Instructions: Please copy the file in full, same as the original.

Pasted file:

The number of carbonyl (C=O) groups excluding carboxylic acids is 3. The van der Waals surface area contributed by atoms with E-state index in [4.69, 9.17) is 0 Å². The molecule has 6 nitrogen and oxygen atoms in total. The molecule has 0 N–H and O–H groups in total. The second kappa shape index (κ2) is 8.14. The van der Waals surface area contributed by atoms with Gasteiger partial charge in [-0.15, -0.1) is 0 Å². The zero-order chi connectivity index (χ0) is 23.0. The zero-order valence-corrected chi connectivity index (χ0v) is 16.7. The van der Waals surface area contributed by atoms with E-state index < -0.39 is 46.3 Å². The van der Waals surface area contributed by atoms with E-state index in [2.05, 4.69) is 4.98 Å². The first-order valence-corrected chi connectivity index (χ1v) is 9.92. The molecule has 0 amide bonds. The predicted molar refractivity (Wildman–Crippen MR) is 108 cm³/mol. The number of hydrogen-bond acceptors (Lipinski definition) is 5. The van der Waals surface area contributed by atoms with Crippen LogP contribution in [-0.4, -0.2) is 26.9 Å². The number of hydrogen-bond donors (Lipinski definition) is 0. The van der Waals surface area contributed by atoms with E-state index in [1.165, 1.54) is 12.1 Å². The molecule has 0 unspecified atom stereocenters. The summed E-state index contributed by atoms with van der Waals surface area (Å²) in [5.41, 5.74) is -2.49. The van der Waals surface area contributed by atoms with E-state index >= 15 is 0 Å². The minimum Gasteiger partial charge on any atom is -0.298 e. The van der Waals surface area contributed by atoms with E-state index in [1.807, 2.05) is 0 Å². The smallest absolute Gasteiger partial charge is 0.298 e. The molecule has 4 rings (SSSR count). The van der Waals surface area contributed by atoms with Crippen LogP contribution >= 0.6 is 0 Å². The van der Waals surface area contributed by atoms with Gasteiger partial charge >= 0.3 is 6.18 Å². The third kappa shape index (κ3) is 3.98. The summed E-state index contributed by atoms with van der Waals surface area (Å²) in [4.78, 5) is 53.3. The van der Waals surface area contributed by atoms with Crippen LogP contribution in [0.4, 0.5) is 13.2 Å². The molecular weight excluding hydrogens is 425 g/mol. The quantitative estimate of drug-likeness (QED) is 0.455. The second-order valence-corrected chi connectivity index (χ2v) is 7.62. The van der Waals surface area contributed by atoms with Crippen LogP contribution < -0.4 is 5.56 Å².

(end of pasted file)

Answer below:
The number of carbonyl (C=O) groups excluding carboxylic acids is 3. The van der Waals surface area contributed by atoms with E-state index in [4.69, 9.17) is 0 Å². The molecule has 6 nitrogen and oxygen atoms in total. The molecule has 0 N–H and O–H groups in total. The second kappa shape index (κ2) is 8.14. The van der Waals surface area contributed by atoms with Gasteiger partial charge in [-0.15, -0.1) is 0 Å². The zero-order chi connectivity index (χ0) is 23.0. The zero-order valence-corrected chi connectivity index (χ0v) is 16.7. The van der Waals surface area contributed by atoms with E-state index < -0.39 is 46.3 Å². The van der Waals surface area contributed by atoms with E-state index in [2.05, 4.69) is 4.98 Å². The first-order valence-corrected chi connectivity index (χ1v) is 9.92. The molecule has 0 amide bonds. The predicted molar refractivity (Wildman–Crippen MR) is 108 cm³/mol. The number of hydrogen-bond acceptors (Lipinski definition) is 5. The van der Waals surface area contributed by atoms with Crippen LogP contribution in [-0.4, -0.2) is 26.9 Å². The number of hydrogen-bond donors (Lipinski definition) is 0. The van der Waals surface area contributed by atoms with E-state index in [1.165, 1.54) is 12.1 Å². The molecule has 0 unspecified atom stereocenters. The summed E-state index contributed by atoms with van der Waals surface area (Å²) in [5.41, 5.74) is -2.49. The van der Waals surface area contributed by atoms with E-state index >= 15 is 0 Å². The minimum Gasteiger partial charge on any atom is -0.298 e. The van der Waals surface area contributed by atoms with E-state index in [1.807, 2.05) is 0 Å². The smallest absolute Gasteiger partial charge is 0.298 e. The molecule has 4 rings (SSSR count). The van der Waals surface area contributed by atoms with Crippen LogP contribution >= 0.6 is 0 Å². The van der Waals surface area contributed by atoms with Gasteiger partial charge >= 0.3 is 6.18 Å². The third kappa shape index (κ3) is 3.98. The summed E-state index contributed by atoms with van der Waals surface area (Å²) in [4.78, 5) is 53.3. The van der Waals surface area contributed by atoms with Crippen LogP contribution in [0.4, 0.5) is 13.2 Å². The molecular weight excluding hydrogens is 425 g/mol. The quantitative estimate of drug-likeness (QED) is 0.455. The second-order valence-corrected chi connectivity index (χ2v) is 7.62. The van der Waals surface area contributed by atoms with Crippen LogP contribution < -0.4 is 5.56 Å².